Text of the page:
The third in a troika of Southern-centric restaurants to open this fall, Olamaie was perhaps the most highly anticipated thanks to a series of splashy pop-ups and a long-delayed opening. Tucked into a refurbished cottage that once housed the beloved Mars and Sagra restaurants, Olamaie, the brainchild of chefs Michael Fojtasek and Grae Nonas, specializes in modern Southern food inspired by a namesake grandmother and local ingredients.
You'd expect a restaurant inspired by Southern grandmas to be cozy and homey, but Olamaie doesn't look or feel like any granny's house I've ever been to. This is Atlantic-coast Southern, evoking images of artisanal boiled peanuts and hoarded Civil War silver. The decor is austere yet serene in cool grays, ripped from the pages of Garden & Gun magazine (or the Restoration Hardware catalog). If anything, the decor does its job in setting the reserved tone for "modern Southern cuisine."
Likewise, you're not going to get heaping plates of fried meat and stewed greens here. Instead, you'll get artfully plated, modest portions of high-end ingredients. Because Fojtasek and Nonas choose to let seasonality drive the menu, it's possible to never have the same thing twice. From an assortment of small shared starter plates, the star player is the chilled Gulf blue crab with Carolina Gold rice served with a daub of butternut squash pudding and turnip accents ($18). The nuttiness of the heirloom grain danced elegantly with the mellow oceanic notes of the crab; the chefs would do well to keep this one in rotation.
Of the vegetable choices, Carol Ann's greens and shaved beets salad ($14) with hen-of-the-woods mushrooms and Pure Luck chèvre was a hit while the Olamaie pickles ($6), consisting of sliced and whole okra and chunks of red onion, were just fine. We were stymied, however, by the whipped pork fat smeared on the side of the plate. Were we meant to drag our pickles through it? Is that a thing? Why would we want to do that to our pickles? "It's like eating ChapStick," said my friend.
Bridging the gap between starters and entrées are the much-lauded "secret" biscuits, which went up in price in between our visits, from $9 to $10 for a basket of three. Served with a ramekin of lightly salted honey butter, they are quite tasty if not transcendent. Indeed, there are very few biscuits on this planet that warrant a price tag north of $3 each, and the fetishization of this humble staple of po' folks' cooking feels kind of gross.
But enough of the soapbox. Let's talk about the real problems at Olamaie: the entrées. This half of the menu demonstrates the very definition of "hit and miss." The rotating, seasonal menu is a mixed blessing, because if it were a static offering, I wouldn't ever order anything but the Smoky Hen of the Woods ($23). It's the best vegetarian dish I've had in Austin, period. It's an unusual stew of field peas and mushrooms that is both hearty and flavorful. Simply put, the dish is a revelation and I look forward to its return to the menu.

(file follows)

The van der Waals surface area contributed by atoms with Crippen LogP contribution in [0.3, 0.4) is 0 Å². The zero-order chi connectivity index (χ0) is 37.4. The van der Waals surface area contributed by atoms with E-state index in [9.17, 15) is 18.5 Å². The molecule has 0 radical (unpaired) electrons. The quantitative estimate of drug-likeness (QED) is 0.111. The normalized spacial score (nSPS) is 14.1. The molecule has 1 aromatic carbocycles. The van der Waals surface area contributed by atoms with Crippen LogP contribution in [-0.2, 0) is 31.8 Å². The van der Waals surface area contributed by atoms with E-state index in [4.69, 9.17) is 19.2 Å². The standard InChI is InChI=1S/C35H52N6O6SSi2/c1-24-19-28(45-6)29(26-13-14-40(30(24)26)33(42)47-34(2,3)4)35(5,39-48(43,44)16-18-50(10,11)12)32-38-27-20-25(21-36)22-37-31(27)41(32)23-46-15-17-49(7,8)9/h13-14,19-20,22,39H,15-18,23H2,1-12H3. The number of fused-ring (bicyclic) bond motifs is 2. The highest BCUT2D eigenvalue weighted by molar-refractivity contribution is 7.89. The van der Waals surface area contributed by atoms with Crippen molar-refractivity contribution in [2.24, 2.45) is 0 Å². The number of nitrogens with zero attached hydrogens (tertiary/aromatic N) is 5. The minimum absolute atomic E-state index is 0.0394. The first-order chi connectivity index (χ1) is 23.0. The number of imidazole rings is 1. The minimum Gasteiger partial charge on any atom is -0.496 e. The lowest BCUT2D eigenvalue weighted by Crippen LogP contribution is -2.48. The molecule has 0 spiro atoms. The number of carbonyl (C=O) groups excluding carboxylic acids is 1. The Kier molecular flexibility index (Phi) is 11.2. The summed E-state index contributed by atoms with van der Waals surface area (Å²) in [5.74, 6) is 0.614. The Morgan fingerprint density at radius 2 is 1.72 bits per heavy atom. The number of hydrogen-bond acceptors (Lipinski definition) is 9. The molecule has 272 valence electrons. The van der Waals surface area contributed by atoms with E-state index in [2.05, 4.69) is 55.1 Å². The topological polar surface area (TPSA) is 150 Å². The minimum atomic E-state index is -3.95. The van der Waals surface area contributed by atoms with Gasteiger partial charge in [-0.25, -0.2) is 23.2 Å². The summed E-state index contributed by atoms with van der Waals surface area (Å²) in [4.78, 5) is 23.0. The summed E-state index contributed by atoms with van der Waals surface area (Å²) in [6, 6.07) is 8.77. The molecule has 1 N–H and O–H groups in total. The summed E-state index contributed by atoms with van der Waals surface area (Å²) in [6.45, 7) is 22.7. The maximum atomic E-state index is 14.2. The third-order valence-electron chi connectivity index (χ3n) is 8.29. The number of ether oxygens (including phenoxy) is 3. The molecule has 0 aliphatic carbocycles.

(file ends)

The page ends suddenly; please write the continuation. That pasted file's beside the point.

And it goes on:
Of course, the problem with setting the bar so high is that the less successful dishes are that much more disappointing. For example, the Dewberry Hills Farms chicken roulade ($28) was bland and tasteless, and did no justice to such a carefully chosen ingredient. The roasted king trumpet mushroom ($25) was a parsimonious helping of mushroom slices atop broccoli greens and a mound of large pastry crumbs meant to evoke spaetzle dumplings. While the potlikker dressing the tiny dish was pleasantly tart, I was bored. The only other winning dish we sampled at Olamaie was the Wagyu bavette steak ($32). The kitchen did a lovely job with a typically tough cut; it had a nice sear with a mid-rare center and very good flavor. A rotating, seasonal focus requires an agility with ingredients that isn't quite there yet in the Olamaie kitchen; I'd rather see them doing the same five things really well than doing 80 things inconsistently, especially at this price point.
The same holds true for the limited dessert offerings. While we enjoyed the apple pie ($8), a beauty queen of a pastry that tasted as good as it looked, the Arnold Palmer cake ($9), made with Zhi tea and Meyer lemon, was less successful. It wanted more lemon curd, and the cake itself was dry and dense. It tasted and felt like a cruel health-food interpretation of something much more pleasurable. But the cocktails were inventive; my favorite was the Antebellum ($11), a sassy twist on the Cosmopolitan.
Service at Olamaie might be the unkindest cut. While the host staff are warm and friendly, the hospitality ends there. On multiple visits we received competent if indifferent service; one server rushed us out the door in less than an hour while another drew out our meal to nearly two hours. Neither one of them made us feel particularly welcome. What would Grandma say?
Ultimately, I'm ambivalent about Olamaie. We ate some truly delicious food in an elegant environment, but I came away feeling like something was missing. In its emphasis on modern Southern cuisine, Olamaie falls short on Southern comfort.
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